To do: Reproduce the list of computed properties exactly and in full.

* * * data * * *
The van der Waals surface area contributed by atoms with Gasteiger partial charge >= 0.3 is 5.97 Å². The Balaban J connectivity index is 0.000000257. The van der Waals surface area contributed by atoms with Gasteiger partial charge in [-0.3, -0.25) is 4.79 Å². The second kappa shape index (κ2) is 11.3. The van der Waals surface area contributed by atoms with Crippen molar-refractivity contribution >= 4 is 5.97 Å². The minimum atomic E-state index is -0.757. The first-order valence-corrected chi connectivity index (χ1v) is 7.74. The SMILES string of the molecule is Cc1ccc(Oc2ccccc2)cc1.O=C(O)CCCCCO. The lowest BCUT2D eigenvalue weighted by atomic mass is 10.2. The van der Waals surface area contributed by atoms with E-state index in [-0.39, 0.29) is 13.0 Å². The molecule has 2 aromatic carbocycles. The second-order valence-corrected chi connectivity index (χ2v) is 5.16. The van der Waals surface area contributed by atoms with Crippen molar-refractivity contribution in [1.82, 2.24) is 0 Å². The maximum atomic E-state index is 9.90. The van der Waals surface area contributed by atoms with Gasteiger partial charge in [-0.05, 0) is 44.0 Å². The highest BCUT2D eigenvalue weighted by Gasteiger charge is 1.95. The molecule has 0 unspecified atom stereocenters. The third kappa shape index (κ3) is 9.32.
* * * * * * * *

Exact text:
The van der Waals surface area contributed by atoms with Gasteiger partial charge >= 0.3 is 5.97 Å². The Balaban J connectivity index is 0.000000257. The van der Waals surface area contributed by atoms with Gasteiger partial charge in [-0.3, -0.25) is 4.79 Å². The second kappa shape index (κ2) is 11.3. The van der Waals surface area contributed by atoms with Crippen molar-refractivity contribution >= 4 is 5.97 Å². The minimum atomic E-state index is -0.757. The first-order valence-corrected chi connectivity index (χ1v) is 7.74. The SMILES string of the molecule is Cc1ccc(Oc2ccccc2)cc1.O=C(O)CCCCCO. The lowest BCUT2D eigenvalue weighted by atomic mass is 10.2. The van der Waals surface area contributed by atoms with E-state index in [-0.39, 0.29) is 13.0 Å². The molecule has 2 aromatic carbocycles. The second-order valence-corrected chi connectivity index (χ2v) is 5.16. The van der Waals surface area contributed by atoms with Crippen molar-refractivity contribution in [1.82, 2.24) is 0 Å². The maximum atomic E-state index is 9.90. The van der Waals surface area contributed by atoms with Gasteiger partial charge in [-0.05, 0) is 44.0 Å². The highest BCUT2D eigenvalue weighted by Gasteiger charge is 1.95. The molecule has 0 unspecified atom stereocenters. The third kappa shape index (κ3) is 9.32.